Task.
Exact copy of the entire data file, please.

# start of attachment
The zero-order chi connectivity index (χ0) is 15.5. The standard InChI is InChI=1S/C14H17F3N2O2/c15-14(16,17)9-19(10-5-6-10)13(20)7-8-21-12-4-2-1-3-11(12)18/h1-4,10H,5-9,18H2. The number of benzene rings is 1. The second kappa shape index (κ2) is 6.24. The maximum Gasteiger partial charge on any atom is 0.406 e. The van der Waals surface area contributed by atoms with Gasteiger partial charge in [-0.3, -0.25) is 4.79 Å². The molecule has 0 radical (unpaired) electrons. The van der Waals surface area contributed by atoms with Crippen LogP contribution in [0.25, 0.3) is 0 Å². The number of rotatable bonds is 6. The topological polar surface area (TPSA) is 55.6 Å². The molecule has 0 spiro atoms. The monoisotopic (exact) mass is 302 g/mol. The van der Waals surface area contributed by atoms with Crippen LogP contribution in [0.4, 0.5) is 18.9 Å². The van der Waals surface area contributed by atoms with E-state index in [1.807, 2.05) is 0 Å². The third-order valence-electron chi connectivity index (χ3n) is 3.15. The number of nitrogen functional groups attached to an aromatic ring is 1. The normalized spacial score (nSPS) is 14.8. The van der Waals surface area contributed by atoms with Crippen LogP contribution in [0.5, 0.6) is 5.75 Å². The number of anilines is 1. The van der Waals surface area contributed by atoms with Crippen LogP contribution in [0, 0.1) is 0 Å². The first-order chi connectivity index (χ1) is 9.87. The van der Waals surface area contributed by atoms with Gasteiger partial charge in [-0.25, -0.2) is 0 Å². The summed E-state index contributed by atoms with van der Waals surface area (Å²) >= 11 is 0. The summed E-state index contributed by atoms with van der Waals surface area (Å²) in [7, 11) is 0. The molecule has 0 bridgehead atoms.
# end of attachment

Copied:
The zero-order chi connectivity index (χ0) is 15.5. The standard InChI is InChI=1S/C14H17F3N2O2/c15-14(16,17)9-19(10-5-6-10)13(20)7-8-21-12-4-2-1-3-11(12)18/h1-4,10H,5-9,18H2. The number of benzene rings is 1. The second kappa shape index (κ2) is 6.24. The maximum Gasteiger partial charge on any atom is 0.406 e. The van der Waals surface area contributed by atoms with Gasteiger partial charge in [-0.3, -0.25) is 4.79 Å². The molecule has 0 radical (unpaired) electrons. The van der Waals surface area contributed by atoms with Crippen LogP contribution in [0.25, 0.3) is 0 Å². The number of rotatable bonds is 6. The topological polar surface area (TPSA) is 55.6 Å². The molecule has 0 spiro atoms. The monoisotopic (exact) mass is 302 g/mol. The van der Waals surface area contributed by atoms with Crippen LogP contribution in [0.4, 0.5) is 18.9 Å². The van der Waals surface area contributed by atoms with E-state index in [1.807, 2.05) is 0 Å². The third-order valence-electron chi connectivity index (χ3n) is 3.15. The number of nitrogen functional groups attached to an aromatic ring is 1. The normalized spacial score (nSPS) is 14.8. The van der Waals surface area contributed by atoms with Crippen LogP contribution in [0.5, 0.6) is 5.75 Å². The number of anilines is 1. The van der Waals surface area contributed by atoms with Crippen LogP contribution in [0, 0.1) is 0 Å². The first-order chi connectivity index (χ1) is 9.87. The van der Waals surface area contributed by atoms with Gasteiger partial charge in [-0.25, -0.2) is 0 Å². The summed E-state index contributed by atoms with van der Waals surface area (Å²) >= 11 is 0. The summed E-state index contributed by atoms with van der Waals surface area (Å²) in [7, 11) is 0. The molecule has 0 bridgehead atoms.